Just because you were able to sneak your slightly-oversize carry-on bag onto the plane and jam it into the overhead bin on your last flight, that does not mean they will let you get away with it next time around.
Airlines are getting fed up with passengers taking advantage of their desire to keep customers happy and wasting time as they struggle to shove luggage that is larger than overhead bins can easily accommodate. So says Bill Gephardt in an article recently published by the Examiner. Here are some highlights:
“I have noticed a lot of oversized carry-ons,” said traveler Brian Kehoe.
He is not the only one who has noticed what people are trying to cram into overhead bins lately.
“I saw somebody try to get their child seat on,” said another traveler, Martin Palmer. “This thing was massive. It didn’t even come close (to fitting).”
Then there’s the frustration of waiting behind a fellow traveler while they squeeze an impossibly large pack into a bin.
“They had to lift it up this high, and really shove it, and then they had to bring it down,” said traveler Lynn Hart. “There wasn’t enough space. It was just bad.”
Several airlines are taking a harder line with carry-on abusers. United Airlines installed new bag-sizing boxes at most airports, including Salt Lake International Airport. If a passenger’s carry-on doesn’t fit, they could end up paying to have it checked.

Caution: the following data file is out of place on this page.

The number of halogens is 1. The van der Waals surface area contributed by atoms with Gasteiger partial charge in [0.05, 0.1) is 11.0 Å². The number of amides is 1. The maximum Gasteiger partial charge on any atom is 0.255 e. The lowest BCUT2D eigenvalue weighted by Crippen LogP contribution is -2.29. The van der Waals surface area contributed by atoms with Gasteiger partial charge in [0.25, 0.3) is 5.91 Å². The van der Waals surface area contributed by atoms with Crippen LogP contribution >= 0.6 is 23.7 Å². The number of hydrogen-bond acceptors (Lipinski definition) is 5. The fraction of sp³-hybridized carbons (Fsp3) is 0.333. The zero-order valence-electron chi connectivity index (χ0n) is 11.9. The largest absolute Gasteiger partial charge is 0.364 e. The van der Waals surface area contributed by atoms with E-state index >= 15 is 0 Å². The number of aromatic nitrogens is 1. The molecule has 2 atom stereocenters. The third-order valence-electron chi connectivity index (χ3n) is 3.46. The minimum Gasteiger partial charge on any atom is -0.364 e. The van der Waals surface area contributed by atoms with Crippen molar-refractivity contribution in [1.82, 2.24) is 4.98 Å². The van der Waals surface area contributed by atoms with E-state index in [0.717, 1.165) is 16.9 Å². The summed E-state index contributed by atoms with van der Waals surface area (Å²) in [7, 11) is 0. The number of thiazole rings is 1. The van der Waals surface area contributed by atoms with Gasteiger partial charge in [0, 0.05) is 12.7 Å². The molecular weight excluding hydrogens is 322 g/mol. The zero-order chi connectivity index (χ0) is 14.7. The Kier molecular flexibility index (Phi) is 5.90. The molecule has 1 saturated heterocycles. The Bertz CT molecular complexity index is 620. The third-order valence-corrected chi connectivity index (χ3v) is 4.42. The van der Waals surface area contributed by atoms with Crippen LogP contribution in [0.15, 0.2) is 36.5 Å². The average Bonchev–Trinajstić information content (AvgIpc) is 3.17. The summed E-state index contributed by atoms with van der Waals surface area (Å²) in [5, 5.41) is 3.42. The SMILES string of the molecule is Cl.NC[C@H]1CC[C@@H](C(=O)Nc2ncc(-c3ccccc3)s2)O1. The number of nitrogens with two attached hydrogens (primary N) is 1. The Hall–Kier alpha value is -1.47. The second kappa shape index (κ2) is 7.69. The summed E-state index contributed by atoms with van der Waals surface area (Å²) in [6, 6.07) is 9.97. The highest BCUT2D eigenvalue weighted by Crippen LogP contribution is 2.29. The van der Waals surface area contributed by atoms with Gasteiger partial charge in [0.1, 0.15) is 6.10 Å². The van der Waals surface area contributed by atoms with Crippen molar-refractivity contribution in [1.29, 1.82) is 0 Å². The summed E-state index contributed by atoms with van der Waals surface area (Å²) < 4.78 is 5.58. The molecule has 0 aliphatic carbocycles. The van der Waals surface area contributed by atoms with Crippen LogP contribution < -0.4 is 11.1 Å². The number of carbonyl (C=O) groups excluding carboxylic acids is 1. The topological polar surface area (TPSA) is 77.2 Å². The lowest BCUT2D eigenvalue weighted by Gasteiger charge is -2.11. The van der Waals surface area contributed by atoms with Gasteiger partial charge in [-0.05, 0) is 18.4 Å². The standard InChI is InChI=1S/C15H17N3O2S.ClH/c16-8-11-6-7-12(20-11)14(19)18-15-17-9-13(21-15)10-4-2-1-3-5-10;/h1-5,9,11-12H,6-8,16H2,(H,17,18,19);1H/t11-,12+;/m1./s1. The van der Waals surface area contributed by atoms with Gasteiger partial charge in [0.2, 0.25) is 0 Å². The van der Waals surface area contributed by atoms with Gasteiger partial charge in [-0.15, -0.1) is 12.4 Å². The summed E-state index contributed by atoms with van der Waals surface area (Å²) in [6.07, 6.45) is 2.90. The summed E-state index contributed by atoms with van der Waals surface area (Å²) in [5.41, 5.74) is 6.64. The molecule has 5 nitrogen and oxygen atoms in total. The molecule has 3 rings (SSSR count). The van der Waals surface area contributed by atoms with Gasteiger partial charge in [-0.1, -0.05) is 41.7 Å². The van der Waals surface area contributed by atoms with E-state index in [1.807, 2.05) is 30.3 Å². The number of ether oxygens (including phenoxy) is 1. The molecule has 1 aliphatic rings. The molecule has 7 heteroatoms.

“I’ve noticed a lot lately, when traveling a little bit more this summer, a lot of people are getting rejected and having (bags) loaded from the gate,” Palmer said.
Delta Airlines also added sizing boxes. A ticketing agent said they’ve stepped up their watch for oversized bags.
Frontier Airlines started charging passengers $25 to $50 for the privilege of storing stuff overhead. The airlines insist it’s all about avoiding delays and ensuring all passengers have space left for them.
Not all passengers buy that, and some think the airline is just trying to make more money.
One of Deborah Taylor’s carry-ons got rejected. Although she packed it with pottery she bought in Europe, it got sent to “under the plane.”
“Everyone tries to save money and carry luggage on,” she said. “We’re all kind of doing it, so we don’t have to pay to keep your luggage under the plane.”
The airlines have different limits on what they allow.
A bag measuring 22 x 14 x 9 inches deep can be carried onto a Delta, American, or United flight. Others carriers allow a few more inches.
So, it might pay to check an airline’s website for baggage limits and measure carry-on bags before heading to the airport.
To read the complete article online, please go to http://www.examiner.net/article/20140801/News/308019986#ixzz39Fxeupgz